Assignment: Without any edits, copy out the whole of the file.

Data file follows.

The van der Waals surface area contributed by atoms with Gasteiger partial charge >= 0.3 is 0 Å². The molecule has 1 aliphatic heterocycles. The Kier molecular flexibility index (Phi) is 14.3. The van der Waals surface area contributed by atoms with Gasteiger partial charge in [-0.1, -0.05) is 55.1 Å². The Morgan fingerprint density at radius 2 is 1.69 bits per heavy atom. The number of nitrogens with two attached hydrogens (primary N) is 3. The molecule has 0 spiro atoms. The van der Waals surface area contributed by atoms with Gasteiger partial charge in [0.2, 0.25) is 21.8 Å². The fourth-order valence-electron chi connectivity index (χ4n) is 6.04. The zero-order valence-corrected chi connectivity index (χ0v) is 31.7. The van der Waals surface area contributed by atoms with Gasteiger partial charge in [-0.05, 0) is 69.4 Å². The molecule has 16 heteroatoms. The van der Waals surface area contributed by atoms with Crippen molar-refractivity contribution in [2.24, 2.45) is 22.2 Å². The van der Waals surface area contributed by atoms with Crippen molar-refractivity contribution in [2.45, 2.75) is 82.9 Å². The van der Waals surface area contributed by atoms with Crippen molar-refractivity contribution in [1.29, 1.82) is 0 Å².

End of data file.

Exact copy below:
The van der Waals surface area contributed by atoms with Gasteiger partial charge >= 0.3 is 0 Å². The molecule has 1 aliphatic heterocycles. The Kier molecular flexibility index (Phi) is 14.3. The van der Waals surface area contributed by atoms with Gasteiger partial charge in [-0.1, -0.05) is 55.1 Å². The Morgan fingerprint density at radius 2 is 1.69 bits per heavy atom. The number of nitrogens with two attached hydrogens (primary N) is 3. The molecule has 0 spiro atoms. The van der Waals surface area contributed by atoms with Gasteiger partial charge in [0.2, 0.25) is 21.8 Å². The fourth-order valence-electron chi connectivity index (χ4n) is 6.04. The zero-order valence-corrected chi connectivity index (χ0v) is 31.7. The van der Waals surface area contributed by atoms with Gasteiger partial charge in [-0.05, 0) is 69.4 Å². The molecule has 16 heteroatoms. The van der Waals surface area contributed by atoms with Crippen molar-refractivity contribution in [2.24, 2.45) is 22.2 Å². The van der Waals surface area contributed by atoms with Crippen molar-refractivity contribution in [2.45, 2.75) is 82.9 Å². The van der Waals surface area contributed by atoms with Crippen molar-refractivity contribution in [1.29, 1.82) is 0 Å².